No one enjoys getting divorced. The end of your marriage may have caught you by surprise, or it could have been a long time coming. However, once divorce becomes inevitable, most people want to get it over with as quickly as possible. Unfortunately, state laws, legal procedures, and the negotiation process may slow you down on the road to newfound singledom. Find out how long a typical divorce usually takes in Denver and what to avoid if you are looking for a speedy divorce.
How Long Does a Divorce Take? Denver Divorce Laws
The timeline for divorce varies significantly from state to state. Most states have residency requirements which determine how long a person must live within its borders before the state will grant jurisdiction over his or her divorce. In Colorado, at least one spouse must have been domiciled in state for at least 90 days before they can file for divorce.
Colorado state law also requires a 90-day waiting period from the time the divorce petition is filed before the court can finalize a divorce order. At minimum, a simple, uncontested divorce will take about three months. Spouses can forego the waiting period if they have been legally separated for at least six months.
Once the initial divorce filing and summons have been submitted, both spouses have 20 days to submit their financial disclosures, although this may be extended to 40 days if a response is not received from the non-filing spouse. Couples with children will also need to take a parenting course. If all required paperwork is submitted and an agreeable divorce settlement has been reached before the 90-day waiting period is complete, a final divorce decree can be entered and signed by the judge.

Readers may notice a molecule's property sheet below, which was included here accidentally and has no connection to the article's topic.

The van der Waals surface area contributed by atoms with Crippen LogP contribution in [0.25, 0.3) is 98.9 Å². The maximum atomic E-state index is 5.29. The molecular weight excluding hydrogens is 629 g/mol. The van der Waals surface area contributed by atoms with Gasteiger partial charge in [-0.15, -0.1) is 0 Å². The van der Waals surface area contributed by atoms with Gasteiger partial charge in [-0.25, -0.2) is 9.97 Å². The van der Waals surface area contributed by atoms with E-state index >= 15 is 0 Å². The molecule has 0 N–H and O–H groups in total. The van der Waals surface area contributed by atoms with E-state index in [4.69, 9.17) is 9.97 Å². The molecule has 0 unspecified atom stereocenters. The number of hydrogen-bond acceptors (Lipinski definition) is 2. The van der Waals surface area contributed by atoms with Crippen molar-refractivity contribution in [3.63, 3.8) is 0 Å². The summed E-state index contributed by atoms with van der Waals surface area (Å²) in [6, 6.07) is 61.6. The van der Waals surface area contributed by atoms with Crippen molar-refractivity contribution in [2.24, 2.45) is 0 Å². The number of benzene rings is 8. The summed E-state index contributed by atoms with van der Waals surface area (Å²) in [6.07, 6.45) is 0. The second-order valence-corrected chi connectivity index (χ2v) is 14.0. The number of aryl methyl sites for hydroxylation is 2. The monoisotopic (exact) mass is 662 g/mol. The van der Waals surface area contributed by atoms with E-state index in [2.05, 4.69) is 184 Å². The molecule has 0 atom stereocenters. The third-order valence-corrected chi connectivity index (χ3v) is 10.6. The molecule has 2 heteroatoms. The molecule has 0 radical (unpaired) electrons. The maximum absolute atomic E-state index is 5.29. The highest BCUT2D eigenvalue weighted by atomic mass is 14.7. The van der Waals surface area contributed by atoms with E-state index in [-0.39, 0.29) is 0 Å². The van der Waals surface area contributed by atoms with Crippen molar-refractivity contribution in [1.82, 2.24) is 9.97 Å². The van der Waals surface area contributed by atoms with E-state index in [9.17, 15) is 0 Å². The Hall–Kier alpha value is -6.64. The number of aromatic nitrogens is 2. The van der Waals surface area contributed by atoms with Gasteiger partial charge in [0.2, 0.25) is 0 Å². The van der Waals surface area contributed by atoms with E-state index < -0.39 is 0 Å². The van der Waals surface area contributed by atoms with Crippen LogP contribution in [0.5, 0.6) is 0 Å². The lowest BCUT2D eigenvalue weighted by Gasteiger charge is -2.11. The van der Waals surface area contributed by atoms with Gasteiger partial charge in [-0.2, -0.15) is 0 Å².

The Divorce Court Process in Denver
If you have children, significant assets to disclose, or want to pursue alimony, the divorce process can take much longer than 90 days. An average divorce timeline in Denver is about six to twelve months.
Contested divorces, especially those involving child custody and visitation, may require multiple hearings and/or temporary orders. These courtroom procedures extend the length of your divorce process. If your divorce goes to trial, you can expect the entire process to take one to two years.
Negotiating a Divorce Settlement
The good news is most divorces will reach a settlement before they ever go to trial. The negotiation process can still go on for quite a while, especially if the spouses are very far apart in terms of agreement. The easiest way to speed up the negotiations process is to work amicably with your spouse and be willing to compromise. Negotiations move faster when both spouses are cooperative and motivated. Consider using alternative dispute resolution methods, such as mediation, to reach a mutually agreeable settlement.
Denver Colorado Divorce Lawyers
If you are considering divorce, it is important to consult a qualified Denver divorce lawyer as soon as possible. Divorce Matters is a Denver-based law firm exclusively dedicated to divorce and family law matters. Contact us today to schedule a consultation in our Greenwood Village or Lakewood locations.